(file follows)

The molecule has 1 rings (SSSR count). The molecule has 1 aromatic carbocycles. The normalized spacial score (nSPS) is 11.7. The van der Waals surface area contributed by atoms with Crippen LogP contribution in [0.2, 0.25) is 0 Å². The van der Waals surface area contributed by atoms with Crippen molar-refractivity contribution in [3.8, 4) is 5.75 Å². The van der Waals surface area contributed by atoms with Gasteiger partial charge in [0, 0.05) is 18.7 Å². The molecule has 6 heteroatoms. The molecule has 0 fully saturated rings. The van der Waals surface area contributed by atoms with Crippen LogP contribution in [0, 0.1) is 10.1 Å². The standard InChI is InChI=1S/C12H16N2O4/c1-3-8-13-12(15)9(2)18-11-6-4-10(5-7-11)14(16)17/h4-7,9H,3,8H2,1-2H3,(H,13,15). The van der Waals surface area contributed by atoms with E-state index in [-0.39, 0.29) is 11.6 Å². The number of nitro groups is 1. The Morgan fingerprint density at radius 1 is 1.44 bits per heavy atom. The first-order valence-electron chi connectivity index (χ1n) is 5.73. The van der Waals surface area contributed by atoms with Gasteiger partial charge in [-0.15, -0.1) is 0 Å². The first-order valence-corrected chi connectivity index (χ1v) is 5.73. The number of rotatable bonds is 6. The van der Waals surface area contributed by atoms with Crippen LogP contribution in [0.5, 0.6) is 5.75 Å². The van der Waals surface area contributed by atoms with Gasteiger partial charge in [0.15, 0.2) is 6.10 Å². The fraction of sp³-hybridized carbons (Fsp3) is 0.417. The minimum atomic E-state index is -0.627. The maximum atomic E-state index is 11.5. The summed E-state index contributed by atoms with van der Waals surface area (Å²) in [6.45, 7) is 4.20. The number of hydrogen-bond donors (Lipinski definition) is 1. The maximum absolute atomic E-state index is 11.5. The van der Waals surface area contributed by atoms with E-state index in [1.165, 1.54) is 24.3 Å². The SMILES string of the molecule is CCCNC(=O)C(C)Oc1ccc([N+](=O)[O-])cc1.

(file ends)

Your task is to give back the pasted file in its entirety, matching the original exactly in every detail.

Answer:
The molecule has 1 rings (SSSR count). The molecule has 1 aromatic carbocycles. The normalized spacial score (nSPS) is 11.7. The van der Waals surface area contributed by atoms with Crippen LogP contribution in [0.2, 0.25) is 0 Å². The van der Waals surface area contributed by atoms with Crippen molar-refractivity contribution in [3.8, 4) is 5.75 Å². The van der Waals surface area contributed by atoms with Gasteiger partial charge in [0, 0.05) is 18.7 Å². The molecule has 6 heteroatoms. The molecule has 0 fully saturated rings. The van der Waals surface area contributed by atoms with Crippen LogP contribution in [0, 0.1) is 10.1 Å². The standard InChI is InChI=1S/C12H16N2O4/c1-3-8-13-12(15)9(2)18-11-6-4-10(5-7-11)14(16)17/h4-7,9H,3,8H2,1-2H3,(H,13,15). The van der Waals surface area contributed by atoms with E-state index in [-0.39, 0.29) is 11.6 Å². The number of nitro groups is 1. The Morgan fingerprint density at radius 1 is 1.44 bits per heavy atom. The first-order valence-electron chi connectivity index (χ1n) is 5.73. The van der Waals surface area contributed by atoms with Gasteiger partial charge in [-0.15, -0.1) is 0 Å². The first-order valence-corrected chi connectivity index (χ1v) is 5.73. The number of rotatable bonds is 6. The van der Waals surface area contributed by atoms with Crippen LogP contribution in [0.5, 0.6) is 5.75 Å². The van der Waals surface area contributed by atoms with Gasteiger partial charge in [0.15, 0.2) is 6.10 Å². The fraction of sp³-hybridized carbons (Fsp3) is 0.417. The minimum atomic E-state index is -0.627. The maximum atomic E-state index is 11.5. The summed E-state index contributed by atoms with van der Waals surface area (Å²) in [6.45, 7) is 4.20. The number of hydrogen-bond donors (Lipinski definition) is 1. The maximum absolute atomic E-state index is 11.5. The van der Waals surface area contributed by atoms with E-state index in [1.165, 1.54) is 24.3 Å². The SMILES string of the molecule is CCCNC(=O)C(C)Oc1ccc([N+](=O)[O-])cc1.